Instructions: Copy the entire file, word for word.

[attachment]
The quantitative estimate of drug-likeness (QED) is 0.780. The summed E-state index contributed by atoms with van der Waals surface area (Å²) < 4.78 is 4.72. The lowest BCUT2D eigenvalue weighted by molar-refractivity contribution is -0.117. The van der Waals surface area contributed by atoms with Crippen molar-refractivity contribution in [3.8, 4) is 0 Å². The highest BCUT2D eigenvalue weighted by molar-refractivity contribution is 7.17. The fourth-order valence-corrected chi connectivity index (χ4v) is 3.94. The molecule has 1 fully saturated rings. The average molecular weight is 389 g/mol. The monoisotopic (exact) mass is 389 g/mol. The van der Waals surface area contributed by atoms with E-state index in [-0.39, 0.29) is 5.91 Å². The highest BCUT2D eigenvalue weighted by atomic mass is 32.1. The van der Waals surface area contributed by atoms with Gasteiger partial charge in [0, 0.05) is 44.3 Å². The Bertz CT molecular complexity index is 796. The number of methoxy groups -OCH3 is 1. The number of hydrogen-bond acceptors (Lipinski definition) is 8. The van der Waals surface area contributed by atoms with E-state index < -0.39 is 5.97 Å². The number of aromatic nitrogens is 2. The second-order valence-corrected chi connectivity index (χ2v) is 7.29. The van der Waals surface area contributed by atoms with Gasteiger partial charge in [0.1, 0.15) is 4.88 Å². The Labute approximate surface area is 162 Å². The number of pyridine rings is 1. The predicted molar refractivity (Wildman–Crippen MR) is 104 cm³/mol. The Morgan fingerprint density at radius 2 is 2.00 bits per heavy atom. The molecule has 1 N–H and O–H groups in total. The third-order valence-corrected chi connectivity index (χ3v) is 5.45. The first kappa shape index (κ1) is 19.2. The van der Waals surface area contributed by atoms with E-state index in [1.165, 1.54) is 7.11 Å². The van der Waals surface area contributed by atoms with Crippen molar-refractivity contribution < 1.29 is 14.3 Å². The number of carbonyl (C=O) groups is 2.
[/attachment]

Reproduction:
The quantitative estimate of drug-likeness (QED) is 0.780. The summed E-state index contributed by atoms with van der Waals surface area (Å²) < 4.78 is 4.72. The lowest BCUT2D eigenvalue weighted by molar-refractivity contribution is -0.117. The van der Waals surface area contributed by atoms with Crippen molar-refractivity contribution in [3.8, 4) is 0 Å². The highest BCUT2D eigenvalue weighted by molar-refractivity contribution is 7.17. The fourth-order valence-corrected chi connectivity index (χ4v) is 3.94. The molecule has 1 fully saturated rings. The average molecular weight is 389 g/mol. The monoisotopic (exact) mass is 389 g/mol. The van der Waals surface area contributed by atoms with E-state index in [-0.39, 0.29) is 5.91 Å². The highest BCUT2D eigenvalue weighted by atomic mass is 32.1. The van der Waals surface area contributed by atoms with Gasteiger partial charge in [0, 0.05) is 44.3 Å². The Bertz CT molecular complexity index is 796. The number of methoxy groups -OCH3 is 1. The number of hydrogen-bond acceptors (Lipinski definition) is 8. The van der Waals surface area contributed by atoms with E-state index < -0.39 is 5.97 Å². The number of aromatic nitrogens is 2. The second-order valence-corrected chi connectivity index (χ2v) is 7.29. The van der Waals surface area contributed by atoms with Gasteiger partial charge in [0.1, 0.15) is 4.88 Å². The Labute approximate surface area is 162 Å². The number of pyridine rings is 1. The predicted molar refractivity (Wildman–Crippen MR) is 104 cm³/mol. The Morgan fingerprint density at radius 2 is 2.00 bits per heavy atom. The molecule has 1 N–H and O–H groups in total. The third-order valence-corrected chi connectivity index (χ3v) is 5.45. The first kappa shape index (κ1) is 19.2. The van der Waals surface area contributed by atoms with E-state index in [1.165, 1.54) is 7.11 Å². The van der Waals surface area contributed by atoms with Crippen molar-refractivity contribution < 1.29 is 14.3 Å². The number of carbonyl (C=O) groups is 2.